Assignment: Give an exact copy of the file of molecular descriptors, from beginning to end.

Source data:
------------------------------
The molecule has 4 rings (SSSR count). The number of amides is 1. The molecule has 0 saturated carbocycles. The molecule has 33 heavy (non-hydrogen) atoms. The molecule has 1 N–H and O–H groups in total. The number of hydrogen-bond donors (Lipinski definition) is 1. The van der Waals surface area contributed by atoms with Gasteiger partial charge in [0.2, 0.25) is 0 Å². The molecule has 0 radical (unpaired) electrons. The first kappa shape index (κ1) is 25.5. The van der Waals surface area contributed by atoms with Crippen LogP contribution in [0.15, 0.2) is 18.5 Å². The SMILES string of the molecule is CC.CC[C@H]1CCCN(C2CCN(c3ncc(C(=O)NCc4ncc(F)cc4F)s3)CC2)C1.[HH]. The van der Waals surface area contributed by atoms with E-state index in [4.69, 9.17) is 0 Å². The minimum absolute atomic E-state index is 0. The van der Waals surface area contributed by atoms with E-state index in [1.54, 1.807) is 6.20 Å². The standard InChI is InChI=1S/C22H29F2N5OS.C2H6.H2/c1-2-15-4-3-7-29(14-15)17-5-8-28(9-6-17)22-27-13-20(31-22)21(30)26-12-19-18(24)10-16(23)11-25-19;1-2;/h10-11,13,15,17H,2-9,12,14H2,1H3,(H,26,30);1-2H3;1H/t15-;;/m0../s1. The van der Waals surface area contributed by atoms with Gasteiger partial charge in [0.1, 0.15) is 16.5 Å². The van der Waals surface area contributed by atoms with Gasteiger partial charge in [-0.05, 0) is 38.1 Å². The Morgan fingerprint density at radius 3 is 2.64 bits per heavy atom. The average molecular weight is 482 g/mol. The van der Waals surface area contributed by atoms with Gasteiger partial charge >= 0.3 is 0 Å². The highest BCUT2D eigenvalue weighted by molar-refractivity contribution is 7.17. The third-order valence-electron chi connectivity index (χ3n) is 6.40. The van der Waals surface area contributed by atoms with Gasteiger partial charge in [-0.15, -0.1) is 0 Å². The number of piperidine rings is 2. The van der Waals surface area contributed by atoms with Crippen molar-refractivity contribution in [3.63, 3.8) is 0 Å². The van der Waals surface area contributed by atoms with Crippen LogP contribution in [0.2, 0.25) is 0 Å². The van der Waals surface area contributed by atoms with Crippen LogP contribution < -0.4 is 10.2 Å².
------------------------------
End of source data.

The molecule has 4 rings (SSSR count). The number of amides is 1. The molecule has 0 saturated carbocycles. The molecule has 33 heavy (non-hydrogen) atoms. The molecule has 1 N–H and O–H groups in total. The number of hydrogen-bond donors (Lipinski definition) is 1. The van der Waals surface area contributed by atoms with Gasteiger partial charge in [0.2, 0.25) is 0 Å². The molecule has 0 radical (unpaired) electrons. The first kappa shape index (κ1) is 25.5. The van der Waals surface area contributed by atoms with Crippen LogP contribution in [0.15, 0.2) is 18.5 Å². The SMILES string of the molecule is CC.CC[C@H]1CCCN(C2CCN(c3ncc(C(=O)NCc4ncc(F)cc4F)s3)CC2)C1.[HH]. The van der Waals surface area contributed by atoms with E-state index in [4.69, 9.17) is 0 Å². The minimum absolute atomic E-state index is 0. The van der Waals surface area contributed by atoms with E-state index in [1.54, 1.807) is 6.20 Å². The standard InChI is InChI=1S/C22H29F2N5OS.C2H6.H2/c1-2-15-4-3-7-29(14-15)17-5-8-28(9-6-17)22-27-13-20(31-22)21(30)26-12-19-18(24)10-16(23)11-25-19;1-2;/h10-11,13,15,17H,2-9,12,14H2,1H3,(H,26,30);1-2H3;1H/t15-;;/m0../s1. The van der Waals surface area contributed by atoms with Gasteiger partial charge in [0.1, 0.15) is 16.5 Å². The van der Waals surface area contributed by atoms with Gasteiger partial charge in [-0.05, 0) is 38.1 Å². The Morgan fingerprint density at radius 3 is 2.64 bits per heavy atom. The average molecular weight is 482 g/mol. The van der Waals surface area contributed by atoms with Gasteiger partial charge >= 0.3 is 0 Å². The highest BCUT2D eigenvalue weighted by molar-refractivity contribution is 7.17. The third-order valence-electron chi connectivity index (χ3n) is 6.40. The van der Waals surface area contributed by atoms with Gasteiger partial charge in [-0.15, -0.1) is 0 Å². The number of piperidine rings is 2. The van der Waals surface area contributed by atoms with Crippen molar-refractivity contribution in [3.63, 3.8) is 0 Å². The van der Waals surface area contributed by atoms with Crippen LogP contribution in [0.2, 0.25) is 0 Å². The van der Waals surface area contributed by atoms with Crippen LogP contribution < -0.4 is 10.2 Å².